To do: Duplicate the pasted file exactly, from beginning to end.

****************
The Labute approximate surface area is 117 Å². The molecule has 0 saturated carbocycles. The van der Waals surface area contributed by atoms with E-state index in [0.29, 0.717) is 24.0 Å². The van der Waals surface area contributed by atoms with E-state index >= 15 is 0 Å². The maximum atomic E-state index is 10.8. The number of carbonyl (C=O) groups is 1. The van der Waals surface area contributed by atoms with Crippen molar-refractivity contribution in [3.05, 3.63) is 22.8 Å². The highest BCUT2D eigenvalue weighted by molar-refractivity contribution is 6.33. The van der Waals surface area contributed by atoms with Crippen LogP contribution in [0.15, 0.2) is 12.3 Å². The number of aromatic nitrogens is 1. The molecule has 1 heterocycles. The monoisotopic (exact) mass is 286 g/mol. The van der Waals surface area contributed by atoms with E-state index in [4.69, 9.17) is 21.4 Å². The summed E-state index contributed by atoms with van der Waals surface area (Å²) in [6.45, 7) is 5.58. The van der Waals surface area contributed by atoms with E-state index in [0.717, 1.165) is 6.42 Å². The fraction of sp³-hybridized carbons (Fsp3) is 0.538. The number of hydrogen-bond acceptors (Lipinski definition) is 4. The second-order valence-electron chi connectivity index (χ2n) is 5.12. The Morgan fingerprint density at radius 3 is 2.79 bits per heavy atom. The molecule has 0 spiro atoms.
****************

The Labute approximate surface area is 117 Å². The molecule has 0 saturated carbocycles. The van der Waals surface area contributed by atoms with E-state index in [0.29, 0.717) is 24.0 Å². The van der Waals surface area contributed by atoms with E-state index >= 15 is 0 Å². The maximum atomic E-state index is 10.8. The number of carbonyl (C=O) groups is 1. The van der Waals surface area contributed by atoms with Crippen molar-refractivity contribution in [3.05, 3.63) is 22.8 Å². The highest BCUT2D eigenvalue weighted by molar-refractivity contribution is 6.33. The van der Waals surface area contributed by atoms with Crippen LogP contribution in [0.15, 0.2) is 12.3 Å². The number of aromatic nitrogens is 1. The molecule has 1 heterocycles. The monoisotopic (exact) mass is 286 g/mol. The van der Waals surface area contributed by atoms with E-state index in [4.69, 9.17) is 21.4 Å². The summed E-state index contributed by atoms with van der Waals surface area (Å²) in [6.45, 7) is 5.58. The van der Waals surface area contributed by atoms with E-state index in [0.717, 1.165) is 6.42 Å². The fraction of sp³-hybridized carbons (Fsp3) is 0.538. The number of hydrogen-bond acceptors (Lipinski definition) is 4. The second-order valence-electron chi connectivity index (χ2n) is 5.12. The Morgan fingerprint density at radius 3 is 2.79 bits per heavy atom. The molecule has 0 spiro atoms.